That reputation took a bit of a hit in 2010, when they failed to win a single game and finished last in their group. They managed to bounce back with run to the final in Euro 2012, and I expect them to be difficult customers in Brazil as well. As eccentric as he may be, Mario Balotelli is a handful for any defender to deal with.
As you might expect, I have a lot of thoughts about England. All of their players play in their domestic league, which happens to be the league I follow most closely. That means that I’ve seen more of them than I have of anyone else, including the U.S.A. players. I’ve also taken in a fair bit of English press coverage, which, I have to admit, seems to have become less hyperbolic this time around. Historically, the tendency in the papers there has been to foster unrealistic expectations, and then label everyone connected with the national team as incompetent when those expectations are inevitably not met.
In 2014, there finally seems to be a broad national acceptance of what England’s team actually is: a collection of good to very good players, most of whom, as individuals, would not be out of place on very big club teams, but which doesn’t quite have the quality that you find in truly elite sides. That said, I actually like this team. It doesn’t hurt that at least four Liverpool players are likely to start (Gerrard, Henderson, Johnson, Sturridge), and Sterling will probably be involved as well. If Wayne Rooney plays well, and Sturridge finds the form that he displayed earlier in the season, England’s attack could be pretty effective.
I’m more concerned about the defensive end of things. Cahill and Jagielka are solid enough, but their not the fleetest of foot, and (lack of) speed kills at this level. Also, I wonder how much support they’ll get on their flanks. On the right, Glen Johnson is known for being very good going forward, not so good when it comes to defending. On the left, Baines’ defensive reputation is not as questionable as Johnson’s, but he’s relatively new to this role on the England team, having only recently taken the position from the long-serving Ashley Cole. Picking Baines was absolutely the correct choice, given Cole’s advancing age and lack of playing time at Chelsea, but it’s still a risk.
All of that seems to add up to Gerrard and Henderson having to sit very deep in order to support the center-backs, and the onus will be on Henderson, particularly, to do a ton of running in order to get forward to join the attack as well. On a bad day, I can see Rooney drifting way too far back into midfield to try to get on the ball, while Sturridge is left all alone up top. If that happens, England games will not make for good watching.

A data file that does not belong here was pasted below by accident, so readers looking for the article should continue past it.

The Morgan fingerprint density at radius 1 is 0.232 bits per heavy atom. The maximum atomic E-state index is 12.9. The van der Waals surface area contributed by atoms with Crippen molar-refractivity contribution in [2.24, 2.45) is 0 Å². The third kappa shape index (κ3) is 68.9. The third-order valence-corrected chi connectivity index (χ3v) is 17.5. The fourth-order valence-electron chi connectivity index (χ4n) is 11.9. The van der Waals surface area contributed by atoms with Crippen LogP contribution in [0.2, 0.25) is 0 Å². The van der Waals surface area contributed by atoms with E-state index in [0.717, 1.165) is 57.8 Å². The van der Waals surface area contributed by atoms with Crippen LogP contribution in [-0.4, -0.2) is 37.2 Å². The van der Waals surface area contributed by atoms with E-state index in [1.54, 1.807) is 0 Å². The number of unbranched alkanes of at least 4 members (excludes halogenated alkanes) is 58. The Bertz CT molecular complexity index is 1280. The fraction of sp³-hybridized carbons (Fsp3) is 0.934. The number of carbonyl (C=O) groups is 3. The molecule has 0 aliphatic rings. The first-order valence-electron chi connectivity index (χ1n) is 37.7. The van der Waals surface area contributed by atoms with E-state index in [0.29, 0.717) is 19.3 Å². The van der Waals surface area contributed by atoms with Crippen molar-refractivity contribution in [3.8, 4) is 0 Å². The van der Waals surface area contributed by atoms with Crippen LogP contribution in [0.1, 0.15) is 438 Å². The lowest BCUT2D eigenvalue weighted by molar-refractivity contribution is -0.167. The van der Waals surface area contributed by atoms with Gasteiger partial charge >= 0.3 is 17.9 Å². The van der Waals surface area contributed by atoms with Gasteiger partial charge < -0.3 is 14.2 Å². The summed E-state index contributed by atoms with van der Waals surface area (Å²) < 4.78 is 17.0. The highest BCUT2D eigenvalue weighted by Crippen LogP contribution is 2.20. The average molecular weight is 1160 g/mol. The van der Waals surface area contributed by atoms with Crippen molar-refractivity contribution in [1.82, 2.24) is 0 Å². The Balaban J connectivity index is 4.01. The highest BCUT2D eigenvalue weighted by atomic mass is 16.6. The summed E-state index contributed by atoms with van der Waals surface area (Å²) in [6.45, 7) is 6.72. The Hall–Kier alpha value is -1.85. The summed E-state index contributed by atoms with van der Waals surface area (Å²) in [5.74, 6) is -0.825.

There is another Liverpool player whose shadow looms over this group, and he doesn’t play for England. I’m talking, of course, about Uruguay’s Luis Suarez. He’s a fascinating character who probably deserves his own, completely separate discussion. You will remember that it was his deliberate hand ball (together with the ensuing missed penalty) that knocked Ghana out of the quarterfinals in South Africa four years ago. Since then, he’s had two long suspensions in England (one for making racist remarks to Manchester United’s Patrice Evra, the other for biting – yes, biting, with his teeth – Branislav Ivanovic of Chelsea). He also has a reputation for taking dives in order to get referees to call penalties against his opponents (although referees have become hyper-aware of this and it feels like his legitmate claims are now ignored more often than his spurious claims are rewarded).
He may be an unsavory character, but he’s capable of doing stuff like this. And these. Whether or not any of that should be enough to make us forget about his flaws and cheer his name is a topic for another day. For our purposes, we just need to appreciate that he is a hell of a goal-scorer.
Unfortunately for Uruguay, he’s also injured. He recently had knee surgery, and his ability to impact this World Cup is very much up in the air. If he were fit, he is exactly the kind of player that England’s aforementioned center-back pairing would struggle mightly to contain. If he misses that match, or is less than his usual self, playing against Uruguay isn’t quite as daunting.
But that’s not to say they’ll be easy to beat, even without their star striker. They made the semi-finals in 2010, and now they are on their home continent. Edinson Cavani is no slouch, and all signs point to Suarez participating to some extent. I’m looking for them to go through.
Costa Rica rounds out this group, and while they had a nice qualifying campaign, they’re likely to find the going much tougher in Brazil. Not sure they’ll get a point out of this group.
In slightly easier company, I would back England to progress, as I think that they’ll play pretty well. At this level, though, good performances can be undone by small errors. England seems more likely to make a mistake than Italy, so I’m picking:
Group D Winner: Italy
Group D Runner-Up: Uruguay
At least England won’t have to endure the trauma of being eliminated on penalties this time around…